permanent hearing impairment

permanent hearing impairment

A hearing impairment such that the average hearing levels measured are 40 dB or greater on all occasions.
References in periodicals archive ?
It is the most prevalent sensory disorder in developed countries such as the USA and UK, with at least 1 in every 500 newborns having bilateral permanent hearing impairment.
This is a permanent hearing impairment resulting from prolonged exposure to excessive levels of noise and quite often (depending on the degree of hearing loss) it only becomes noticeable when coupled with the effects of aging much later in life.
According to one of the pending charges, he allegedly masterminded a fatal grenade attack in 2004 on a rally of the then opposition rally killing 24 people while incumbent Prime Minister Shaikh Hasina narrowly escaped but suffers from permanent hearing impairment.
However, people who listen to excessively high volumes, above 89 decibels, could risk permanent hearing impairment after five years, the committee says.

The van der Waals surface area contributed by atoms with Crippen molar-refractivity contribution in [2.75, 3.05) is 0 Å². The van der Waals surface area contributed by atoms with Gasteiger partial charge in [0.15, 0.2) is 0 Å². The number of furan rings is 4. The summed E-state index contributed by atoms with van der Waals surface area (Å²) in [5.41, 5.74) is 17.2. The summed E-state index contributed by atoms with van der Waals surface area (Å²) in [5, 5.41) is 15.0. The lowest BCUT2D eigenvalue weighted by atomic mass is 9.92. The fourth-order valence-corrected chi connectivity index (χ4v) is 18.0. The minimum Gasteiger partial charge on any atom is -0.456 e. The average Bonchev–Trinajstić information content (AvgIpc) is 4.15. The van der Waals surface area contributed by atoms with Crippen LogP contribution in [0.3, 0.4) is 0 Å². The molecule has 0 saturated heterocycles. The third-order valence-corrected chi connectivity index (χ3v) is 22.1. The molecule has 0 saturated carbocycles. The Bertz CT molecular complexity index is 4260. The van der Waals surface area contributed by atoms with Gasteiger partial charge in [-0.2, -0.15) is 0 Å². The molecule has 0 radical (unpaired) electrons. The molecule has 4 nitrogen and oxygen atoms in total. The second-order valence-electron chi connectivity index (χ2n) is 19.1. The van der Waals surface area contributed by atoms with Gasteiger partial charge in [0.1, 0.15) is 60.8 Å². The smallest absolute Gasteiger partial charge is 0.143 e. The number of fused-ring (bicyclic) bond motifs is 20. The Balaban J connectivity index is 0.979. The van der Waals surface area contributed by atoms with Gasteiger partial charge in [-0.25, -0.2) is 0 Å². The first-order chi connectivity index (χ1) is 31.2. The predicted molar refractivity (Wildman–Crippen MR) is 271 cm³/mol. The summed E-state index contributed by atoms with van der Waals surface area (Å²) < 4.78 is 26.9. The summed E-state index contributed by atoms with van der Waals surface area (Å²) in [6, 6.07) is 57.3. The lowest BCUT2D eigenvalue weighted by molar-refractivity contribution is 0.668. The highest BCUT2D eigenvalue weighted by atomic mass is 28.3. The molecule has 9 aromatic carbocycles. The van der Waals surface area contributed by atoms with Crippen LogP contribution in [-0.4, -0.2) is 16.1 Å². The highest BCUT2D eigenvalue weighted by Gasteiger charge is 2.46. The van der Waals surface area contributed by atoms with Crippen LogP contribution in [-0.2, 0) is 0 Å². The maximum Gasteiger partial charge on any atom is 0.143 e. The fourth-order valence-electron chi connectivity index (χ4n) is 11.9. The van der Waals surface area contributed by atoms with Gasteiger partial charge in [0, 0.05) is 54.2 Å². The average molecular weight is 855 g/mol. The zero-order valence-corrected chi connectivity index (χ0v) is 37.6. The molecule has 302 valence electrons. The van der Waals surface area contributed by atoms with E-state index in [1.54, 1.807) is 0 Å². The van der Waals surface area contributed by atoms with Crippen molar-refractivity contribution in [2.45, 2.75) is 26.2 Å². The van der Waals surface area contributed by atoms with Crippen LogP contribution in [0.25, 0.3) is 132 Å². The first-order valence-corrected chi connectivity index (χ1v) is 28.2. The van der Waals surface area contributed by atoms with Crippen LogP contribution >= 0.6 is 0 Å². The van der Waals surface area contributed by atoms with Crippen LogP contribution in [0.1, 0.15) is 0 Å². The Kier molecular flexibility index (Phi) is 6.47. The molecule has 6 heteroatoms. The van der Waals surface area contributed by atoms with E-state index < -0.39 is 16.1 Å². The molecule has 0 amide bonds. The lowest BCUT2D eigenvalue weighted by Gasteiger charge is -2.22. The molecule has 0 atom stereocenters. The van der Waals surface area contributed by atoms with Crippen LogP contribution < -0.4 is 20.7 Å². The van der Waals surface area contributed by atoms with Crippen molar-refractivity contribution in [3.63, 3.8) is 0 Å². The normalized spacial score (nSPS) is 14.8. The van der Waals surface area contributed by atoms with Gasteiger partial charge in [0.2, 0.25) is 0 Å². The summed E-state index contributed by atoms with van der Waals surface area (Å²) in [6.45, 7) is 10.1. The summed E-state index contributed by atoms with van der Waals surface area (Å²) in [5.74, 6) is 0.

It can disturb sleep and increase the risk of heart disease, and if the noise is loud enough, it can lead to permanent hearing impairment and tinnitus.
Thanks to the NHS Newborn Hearing Screening Programme, two million toddlers have now had their ears checked and more than 3,400 babies have been identified as having permanent hearing impairment or deafness.
Questionnaires were used to identify more than 17,000 children throughout the UK with permanent hearing impairment.
An occupational exposure limit of 85 dB for eight hours should protect most people against a permanent hearing impairment induced by noise after 40 years of occupational exposure.
Although the hearing loss caused by otitis media is usually temporary, untreated otitis media may lead to permanent hearing impairment.
Otitis media represents an extremely common medical illness, especially in children, which not only can be very painful, but also can lead to long term complications including permanent hearing impairment.
Scientists have long held that people who've lost specialized "hair cells" in the inner ear cannot make up for their loss and must suffer permanent hearing impairment or balance disorders.
With as many as four infants for every 1,000 births suffering from permanent hearing impairment, early diagnosis is crucial to prevent or minimize a delay in speech and language development.
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